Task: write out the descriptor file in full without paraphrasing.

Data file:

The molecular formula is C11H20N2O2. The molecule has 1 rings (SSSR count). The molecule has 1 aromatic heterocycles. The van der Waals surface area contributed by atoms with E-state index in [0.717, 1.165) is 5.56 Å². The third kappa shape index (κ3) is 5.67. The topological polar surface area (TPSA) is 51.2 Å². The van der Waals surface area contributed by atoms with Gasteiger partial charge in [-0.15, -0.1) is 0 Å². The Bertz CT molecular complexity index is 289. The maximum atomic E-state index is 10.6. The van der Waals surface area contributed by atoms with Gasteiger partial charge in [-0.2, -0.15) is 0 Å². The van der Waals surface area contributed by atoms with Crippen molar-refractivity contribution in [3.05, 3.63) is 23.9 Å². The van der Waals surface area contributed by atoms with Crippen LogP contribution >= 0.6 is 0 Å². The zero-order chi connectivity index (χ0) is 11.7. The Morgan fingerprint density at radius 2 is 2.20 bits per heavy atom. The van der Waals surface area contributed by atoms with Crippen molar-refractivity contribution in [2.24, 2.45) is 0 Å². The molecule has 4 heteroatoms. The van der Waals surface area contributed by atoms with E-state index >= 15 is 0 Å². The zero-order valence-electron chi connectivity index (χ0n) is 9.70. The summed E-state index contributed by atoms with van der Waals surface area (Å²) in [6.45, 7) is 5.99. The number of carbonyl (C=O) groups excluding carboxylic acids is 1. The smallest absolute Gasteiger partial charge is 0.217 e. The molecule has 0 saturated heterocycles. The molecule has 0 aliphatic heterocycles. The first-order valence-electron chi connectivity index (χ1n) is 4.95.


The molecular formula is C11H20N2O2. The molecule has 1 rings (SSSR count). The molecule has 1 aromatic heterocycles. The van der Waals surface area contributed by atoms with E-state index in [0.717, 1.165) is 5.56 Å². The third kappa shape index (κ3) is 5.67. The topological polar surface area (TPSA) is 51.2 Å². The van der Waals surface area contributed by atoms with Gasteiger partial charge in [-0.15, -0.1) is 0 Å². The Bertz CT molecular complexity index is 289. The maximum atomic E-state index is 10.6. The van der Waals surface area contributed by atoms with Gasteiger partial charge in [-0.2, -0.15) is 0 Å². The van der Waals surface area contributed by atoms with Crippen molar-refractivity contribution in [3.05, 3.63) is 23.9 Å². The van der Waals surface area contributed by atoms with Crippen LogP contribution >= 0.6 is 0 Å². The zero-order chi connectivity index (χ0) is 11.7. The Morgan fingerprint density at radius 2 is 2.20 bits per heavy atom. The van der Waals surface area contributed by atoms with Crippen molar-refractivity contribution in [2.24, 2.45) is 0 Å². The molecule has 4 heteroatoms. The van der Waals surface area contributed by atoms with E-state index >= 15 is 0 Å². The zero-order valence-electron chi connectivity index (χ0n) is 9.70. The summed E-state index contributed by atoms with van der Waals surface area (Å²) in [6.45, 7) is 5.99. The number of carbonyl (C=O) groups excluding carboxylic acids is 1. The smallest absolute Gasteiger partial charge is 0.217 e. The molecule has 0 saturated heterocycles. The molecule has 0 aliphatic heterocycles. The first-order valence-electron chi connectivity index (χ1n) is 4.95.